The relationship between school-based smoking policies and prevention programs on smoking behavior among grade 12 students in Prince Edward Island: A multilevel analysis

School of Nursing, University Prince Edward Island, Charlottetown, Prince Edward Island, Canada.
Preventive Medicine (Impact Factor: 3.09). 05/2007; 44(4):317-22. DOI: 10.1016/j.ypmed.2007.01.003
Source: PubMed


To examine how school-based smoking policies and prevention programs are associated with occasional and regular smoking among a cohort of grade 12 students in Prince Edward Island, Canada, between 1999 and 2001.
Data from the Tobacco Module of the School Health Action, Planning and Evaluation System (SHAPES) collected from 3,965 grade 12 students in 10 high schools were examined using multi-level regression analysis.
Attending a school with smoking prevention programming was associated with a decreased risk of being an occasional smoker (OR 0.42, 95% CI: 0.18, 0.97). School-based policies banning smoking on school property were associated with a small increased risk of occasional smoking (OR 1.06, 95% CI: 0.67, 1.68) among some students. The combination of both policies and programs was not associated with either occasional or regular smoking.
This preliminary evidence suggests that tailored school-based prevention programming may be effective at reducing smoking uptake; however, school smoking policies and the combination of programs and policies were relatively ineffective. These findings suggest that a new approach to school-based tobacco use prevention may be required.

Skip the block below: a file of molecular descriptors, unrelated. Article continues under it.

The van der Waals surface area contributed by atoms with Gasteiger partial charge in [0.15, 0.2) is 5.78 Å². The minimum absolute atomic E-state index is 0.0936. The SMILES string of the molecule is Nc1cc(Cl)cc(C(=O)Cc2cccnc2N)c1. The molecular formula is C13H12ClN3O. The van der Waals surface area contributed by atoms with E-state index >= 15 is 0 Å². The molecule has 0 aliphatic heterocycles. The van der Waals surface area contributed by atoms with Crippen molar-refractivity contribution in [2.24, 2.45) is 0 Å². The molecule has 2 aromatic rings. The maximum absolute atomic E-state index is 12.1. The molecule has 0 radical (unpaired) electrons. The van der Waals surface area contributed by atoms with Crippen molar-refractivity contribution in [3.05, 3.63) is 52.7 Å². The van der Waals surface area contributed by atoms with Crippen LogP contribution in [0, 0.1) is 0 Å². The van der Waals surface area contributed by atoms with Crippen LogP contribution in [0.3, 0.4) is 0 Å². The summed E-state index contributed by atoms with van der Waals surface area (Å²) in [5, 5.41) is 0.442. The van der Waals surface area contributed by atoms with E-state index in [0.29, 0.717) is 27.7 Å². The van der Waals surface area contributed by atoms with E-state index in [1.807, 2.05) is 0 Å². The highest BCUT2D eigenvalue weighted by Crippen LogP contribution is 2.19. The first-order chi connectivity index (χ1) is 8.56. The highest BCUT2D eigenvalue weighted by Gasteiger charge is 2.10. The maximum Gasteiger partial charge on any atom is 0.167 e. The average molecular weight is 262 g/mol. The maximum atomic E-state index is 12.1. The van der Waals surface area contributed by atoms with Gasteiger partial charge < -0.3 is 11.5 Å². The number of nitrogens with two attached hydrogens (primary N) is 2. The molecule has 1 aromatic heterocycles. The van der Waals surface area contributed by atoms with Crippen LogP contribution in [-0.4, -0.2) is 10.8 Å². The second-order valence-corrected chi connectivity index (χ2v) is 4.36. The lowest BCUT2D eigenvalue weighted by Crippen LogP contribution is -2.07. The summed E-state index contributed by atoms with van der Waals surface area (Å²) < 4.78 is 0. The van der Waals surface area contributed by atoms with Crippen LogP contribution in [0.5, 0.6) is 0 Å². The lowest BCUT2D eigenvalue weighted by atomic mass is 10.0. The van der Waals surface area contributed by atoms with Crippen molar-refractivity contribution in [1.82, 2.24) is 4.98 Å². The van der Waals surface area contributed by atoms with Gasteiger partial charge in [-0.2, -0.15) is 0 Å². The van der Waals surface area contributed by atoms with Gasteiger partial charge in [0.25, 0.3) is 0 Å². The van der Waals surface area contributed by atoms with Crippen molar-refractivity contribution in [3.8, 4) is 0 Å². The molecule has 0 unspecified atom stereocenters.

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    • "Since students (level-1) are nested within schools (level-2), a series of multi-level logistic regression analyses were performed to examine how student- and school-level factors were associated with our three smoking behaviour outcomes: smoking susceptibility among never smokers (Model 1); occasional smoking (Model 2); and daily smoking (Model 3). Consistent with other multi-level studies [23,27], a four step modelling procedure was used for each outcome. In Step 1, a random model effect was used to examine if differences in the outcome were random or fixed across schools. "
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